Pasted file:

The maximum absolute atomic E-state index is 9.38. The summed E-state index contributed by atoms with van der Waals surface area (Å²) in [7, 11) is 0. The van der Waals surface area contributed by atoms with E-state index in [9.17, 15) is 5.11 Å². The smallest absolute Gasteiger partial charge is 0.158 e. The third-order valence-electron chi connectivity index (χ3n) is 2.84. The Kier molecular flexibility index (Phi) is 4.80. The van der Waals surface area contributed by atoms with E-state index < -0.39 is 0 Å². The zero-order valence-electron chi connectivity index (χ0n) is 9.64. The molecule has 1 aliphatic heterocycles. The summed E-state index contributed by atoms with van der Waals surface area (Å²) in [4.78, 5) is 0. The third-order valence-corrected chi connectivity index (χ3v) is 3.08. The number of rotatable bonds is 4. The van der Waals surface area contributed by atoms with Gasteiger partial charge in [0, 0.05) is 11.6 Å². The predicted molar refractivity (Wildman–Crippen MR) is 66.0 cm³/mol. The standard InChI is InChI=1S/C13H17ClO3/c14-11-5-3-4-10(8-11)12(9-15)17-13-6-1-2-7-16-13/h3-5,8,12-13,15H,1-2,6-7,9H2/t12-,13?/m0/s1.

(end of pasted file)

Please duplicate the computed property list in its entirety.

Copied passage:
The maximum absolute atomic E-state index is 9.38. The summed E-state index contributed by atoms with van der Waals surface area (Å²) in [7, 11) is 0. The van der Waals surface area contributed by atoms with E-state index in [9.17, 15) is 5.11 Å². The smallest absolute Gasteiger partial charge is 0.158 e. The third-order valence-electron chi connectivity index (χ3n) is 2.84. The Kier molecular flexibility index (Phi) is 4.80. The van der Waals surface area contributed by atoms with E-state index < -0.39 is 0 Å². The zero-order valence-electron chi connectivity index (χ0n) is 9.64. The molecule has 1 aliphatic heterocycles. The summed E-state index contributed by atoms with van der Waals surface area (Å²) in [4.78, 5) is 0. The third-order valence-corrected chi connectivity index (χ3v) is 3.08. The number of rotatable bonds is 4. The van der Waals surface area contributed by atoms with Gasteiger partial charge in [0, 0.05) is 11.6 Å². The predicted molar refractivity (Wildman–Crippen MR) is 66.0 cm³/mol. The standard InChI is InChI=1S/C13H17ClO3/c14-11-5-3-4-10(8-11)12(9-15)17-13-6-1-2-7-16-13/h3-5,8,12-13,15H,1-2,6-7,9H2/t12-,13?/m0/s1.